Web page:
Circulating long-chain acylcarnitine concentrations are not affected by exercise training in pregnant women with obesity

J Appl Physiol (1985). 2022 Feb 1;132(2):470-476. doi: 10.1152/japplphysiol.00712.2021. Epub 2022 Jan 6.


The purpose of this study was to determine the effect of exercise during pregnancy in sedentary women with obesity on longitudinal changes in long-chain acylcarnitine (LC-AC) concentrations. We hypothesized that exercise training would significantly decrease circulating LC-ACs throughout gestation compared with a nonexercise control group. Pregnant women with obesity considered otherwise healthy [n = 80, means ± SD; body mass index (BMI): 36.9 ± 5.7 kg/m2] were randomized into an exercise (n = 40, aerobic/resistance 3 times/wk, ∼13th gestation week until birth) or a nonexercise control (n = 40) group. At gestation week 12.2 ± 0.5 and 36.0 ± 0.4, a submaximal exercise test was conducted, and indirect calorimetry was used to measure relative resting energy expenditure (REE), as well as respiratory exchange ratio (RER) at rest. Fasting blood samples were collected and analyzed for LC-AC concentrations. Fitness improved with prenatal exercise training; however, exercise training did not affect circulating LC-AC. When groups were collapsed, LC-ACs decreased during gestation (combined groups, P < 0.001), whereas REE (kcal/kg/day, P = 0.008) increased. However, average REE relative to fat-free mass (FFM) (kcal/kg FFM/day) and RER did not change. There was an inverse relationship between the change in RER and all LC-ACs (except C18:2) throughout gestation (C14: r = -0.26, P = 0.04; C16: r = -0.27, P = 0.03; C18:1: r = -0.28, P = 0.02). In summary, a moderate-intensity exercise intervention during pregnancy in women with obesity did not alter LC-ACs concentrations versus control, indicating that the balance between long-chain fatty acid availability and oxidation neither improved nor worsened with an exercise intervention.NEW & NOTEWORTHY This research showed that a moderate-intensity prenatal exercise program, consisting of aerobic and resistance training, did not negatively impact normal alterations in substrate supply and demand for the mother and the offspring throughout gestation. Findings provide support for metabolic safety of exercise during pregnancy.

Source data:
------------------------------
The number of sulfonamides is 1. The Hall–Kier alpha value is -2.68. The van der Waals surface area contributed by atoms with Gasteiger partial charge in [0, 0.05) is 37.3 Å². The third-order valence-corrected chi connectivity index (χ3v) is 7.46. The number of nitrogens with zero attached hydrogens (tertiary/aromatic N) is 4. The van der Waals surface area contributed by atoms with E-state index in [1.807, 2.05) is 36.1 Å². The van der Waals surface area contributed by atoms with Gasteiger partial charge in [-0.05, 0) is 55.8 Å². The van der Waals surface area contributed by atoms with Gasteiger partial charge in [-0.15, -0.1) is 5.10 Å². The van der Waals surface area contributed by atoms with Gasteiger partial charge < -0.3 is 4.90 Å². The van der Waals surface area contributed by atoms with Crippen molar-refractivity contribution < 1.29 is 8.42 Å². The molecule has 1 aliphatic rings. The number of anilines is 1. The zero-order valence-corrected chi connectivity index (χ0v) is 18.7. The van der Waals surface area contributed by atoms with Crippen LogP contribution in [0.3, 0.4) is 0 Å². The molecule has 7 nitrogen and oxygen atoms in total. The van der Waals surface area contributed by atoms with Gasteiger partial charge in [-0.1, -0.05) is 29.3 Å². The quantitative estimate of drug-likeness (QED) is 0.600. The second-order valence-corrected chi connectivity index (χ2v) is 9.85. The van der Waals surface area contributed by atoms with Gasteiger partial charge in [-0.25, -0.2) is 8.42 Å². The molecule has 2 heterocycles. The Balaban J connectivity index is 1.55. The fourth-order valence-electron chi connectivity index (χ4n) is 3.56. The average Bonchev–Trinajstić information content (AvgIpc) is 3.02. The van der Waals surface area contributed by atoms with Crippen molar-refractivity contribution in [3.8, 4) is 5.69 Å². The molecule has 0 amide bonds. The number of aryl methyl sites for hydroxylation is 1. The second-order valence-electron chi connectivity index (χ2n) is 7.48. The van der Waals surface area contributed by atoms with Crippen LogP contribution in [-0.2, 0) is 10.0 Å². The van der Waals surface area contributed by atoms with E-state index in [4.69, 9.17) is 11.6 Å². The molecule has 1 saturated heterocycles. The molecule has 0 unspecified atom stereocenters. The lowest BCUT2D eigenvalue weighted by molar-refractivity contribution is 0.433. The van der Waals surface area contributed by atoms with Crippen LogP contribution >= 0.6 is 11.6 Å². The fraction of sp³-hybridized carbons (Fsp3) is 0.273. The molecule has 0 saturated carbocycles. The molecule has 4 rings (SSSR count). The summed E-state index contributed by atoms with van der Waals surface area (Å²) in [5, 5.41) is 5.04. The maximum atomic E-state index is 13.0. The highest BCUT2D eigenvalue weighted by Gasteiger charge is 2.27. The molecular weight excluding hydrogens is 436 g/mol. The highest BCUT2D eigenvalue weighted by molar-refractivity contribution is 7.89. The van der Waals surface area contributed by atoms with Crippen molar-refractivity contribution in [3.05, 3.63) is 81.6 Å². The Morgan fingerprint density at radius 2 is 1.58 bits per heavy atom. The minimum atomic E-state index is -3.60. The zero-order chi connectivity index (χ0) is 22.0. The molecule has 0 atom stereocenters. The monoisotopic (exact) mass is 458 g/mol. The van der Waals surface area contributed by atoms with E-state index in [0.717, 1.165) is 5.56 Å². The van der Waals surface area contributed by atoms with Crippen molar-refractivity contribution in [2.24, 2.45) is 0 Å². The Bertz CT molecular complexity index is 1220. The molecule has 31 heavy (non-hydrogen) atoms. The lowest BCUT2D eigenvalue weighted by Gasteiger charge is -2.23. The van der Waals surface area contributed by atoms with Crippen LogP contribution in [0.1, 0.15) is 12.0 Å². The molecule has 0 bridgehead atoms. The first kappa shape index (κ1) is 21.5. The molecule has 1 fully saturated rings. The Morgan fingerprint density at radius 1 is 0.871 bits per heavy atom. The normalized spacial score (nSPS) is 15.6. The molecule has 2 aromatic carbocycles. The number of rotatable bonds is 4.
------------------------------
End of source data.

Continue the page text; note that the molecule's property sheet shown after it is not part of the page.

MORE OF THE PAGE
Keywords: gestation; long-chain fatty acids; physical activity; resting energy expenditure.

Publication types

  • Randomized Controlled Trial
  • Research Support, N.I.H., Extramural
  • Research Support, Non-U.S. Gov't
  • Research Support, U.S. Gov't, Non-P.H.S.

MeSH terms

  • Body Composition
  • Body Mass Index
  • Carnitine / analogs & derivatives
  • Energy Metabolism
  • Exercise*
  • Female
  • Humans
  • Obesity / metabolism
  • Obesity / therapy
  • Pregnancy
  • Pregnant Women*


  • acylcarnitine
  • Carnitine